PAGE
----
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War prep part of N. Korean pupils' studies

AP - Eleven-year-old students newly admitted into the Mangyongdae Revolutionary School, study on Thursday, April 18, inside a biology specimen room in the Pyongyang, North Korea, school run by the military.
<div style='float:right;width:100%;' align='right'><em>AP</em></div>Eleven-year-old students newly admitted into the Mangyongdae Revolutionary School, study on Thursday, April 18, inside a biology specimen room in the Pyongyang, North Korea, school run by the military.
AP - Students at the Mangyongdae Revolutionary School pursue a curriulum that, according to one 11-year-old, enables them to get 'revenge on the American imperialists.'
<div style='float:right;width:100%;' align='right'><em>AP</em></div>Students at the Mangyongdae Revolutionary School pursue a curriulum that, according to one 11-year-old, enables them to get 'revenge on the American imperialists.'

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By The Associated Press
Friday, April 19, 2013, 9:18 p.m.
 

PYONGYANG — North Korea's newest batch of future soldiers — scrawny 11-year-olds with freshly shaved heads — punch the air as they practice taekwondo at school.

Students and teachers in the capital say they're studying harder these days to prepare for battle.

Across the country, banners, slogans and artwork have been redrawn to focus on fighting “the imperialist Americans and their traitorous followers” — a reference to South Korea.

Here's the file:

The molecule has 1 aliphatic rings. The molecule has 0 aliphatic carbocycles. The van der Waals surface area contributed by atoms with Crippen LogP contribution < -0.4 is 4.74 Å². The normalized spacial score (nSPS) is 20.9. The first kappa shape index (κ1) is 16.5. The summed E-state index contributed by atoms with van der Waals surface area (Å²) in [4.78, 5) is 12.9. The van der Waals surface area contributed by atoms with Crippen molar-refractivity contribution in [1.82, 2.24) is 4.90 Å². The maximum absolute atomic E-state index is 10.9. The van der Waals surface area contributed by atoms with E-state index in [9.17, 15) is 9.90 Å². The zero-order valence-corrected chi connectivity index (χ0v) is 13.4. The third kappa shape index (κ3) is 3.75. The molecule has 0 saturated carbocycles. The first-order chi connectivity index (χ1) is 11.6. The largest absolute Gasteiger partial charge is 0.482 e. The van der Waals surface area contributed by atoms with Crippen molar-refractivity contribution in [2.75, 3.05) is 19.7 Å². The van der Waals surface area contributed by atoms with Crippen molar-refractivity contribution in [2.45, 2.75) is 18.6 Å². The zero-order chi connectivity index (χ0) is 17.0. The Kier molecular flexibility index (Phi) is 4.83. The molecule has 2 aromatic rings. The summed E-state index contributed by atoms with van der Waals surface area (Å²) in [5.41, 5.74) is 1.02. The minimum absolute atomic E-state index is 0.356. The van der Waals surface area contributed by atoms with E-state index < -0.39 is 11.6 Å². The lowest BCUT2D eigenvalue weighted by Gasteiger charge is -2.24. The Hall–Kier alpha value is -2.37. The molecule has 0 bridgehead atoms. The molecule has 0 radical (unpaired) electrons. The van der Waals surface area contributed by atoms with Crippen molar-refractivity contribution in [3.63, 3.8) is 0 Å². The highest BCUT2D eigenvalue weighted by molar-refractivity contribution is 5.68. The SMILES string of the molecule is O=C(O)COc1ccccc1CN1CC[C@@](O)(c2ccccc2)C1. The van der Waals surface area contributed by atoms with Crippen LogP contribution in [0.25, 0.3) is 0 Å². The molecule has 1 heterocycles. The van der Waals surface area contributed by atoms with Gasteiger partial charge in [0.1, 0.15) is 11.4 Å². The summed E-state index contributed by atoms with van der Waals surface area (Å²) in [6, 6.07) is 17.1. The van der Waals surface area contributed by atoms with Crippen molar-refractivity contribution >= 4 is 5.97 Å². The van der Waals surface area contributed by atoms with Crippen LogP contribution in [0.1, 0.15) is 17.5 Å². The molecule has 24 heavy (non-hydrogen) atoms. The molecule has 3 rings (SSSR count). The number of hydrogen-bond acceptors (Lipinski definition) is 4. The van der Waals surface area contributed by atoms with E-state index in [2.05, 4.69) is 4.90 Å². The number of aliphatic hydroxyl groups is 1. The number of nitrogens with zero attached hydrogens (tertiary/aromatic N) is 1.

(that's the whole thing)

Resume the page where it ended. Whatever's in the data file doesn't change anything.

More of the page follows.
Slogans on improving North Korea's economy has dominated since 2009, but anti-American propaganda has re-emerged during the past year after U.S.-led censure of North Korea's decision to launch a long-range rocket and test a nuclear bomb.

At the military school, where students work on desktop computers without Internet access and practice their English with chants such as “The respected Marshal Kim Jong Un is our father,” classwork is infused with conflict.

“Because of the present situation, I am trying to study harder, because I really think that's how I can get my revenge on the American imperialists — by getting top marks in class,” student Jo Chung Hyok told The Associated Press.

“It's my revolutionary duty,” Jo said. “I'm working extra hard to get top marks in military subjects like tactics and shooting.”

“At the moment, the situation on the Korean Peninsula is tense, and America is being bad to us,” said Lt. Col. Kim Hak Bin, an administrator at the military academy. “But you can see that the students here look just as bright as usual, and life and classes are carrying on the same as before.

“Our students are ready to go to the front lines whenever a war breaks out, and they are now studying harder than usual,” he said Thursday.

Students at Mangyondae are made aware of their government's latest invectives against its foes, in addition to usual subjects of study — biology, history and foreign languages.

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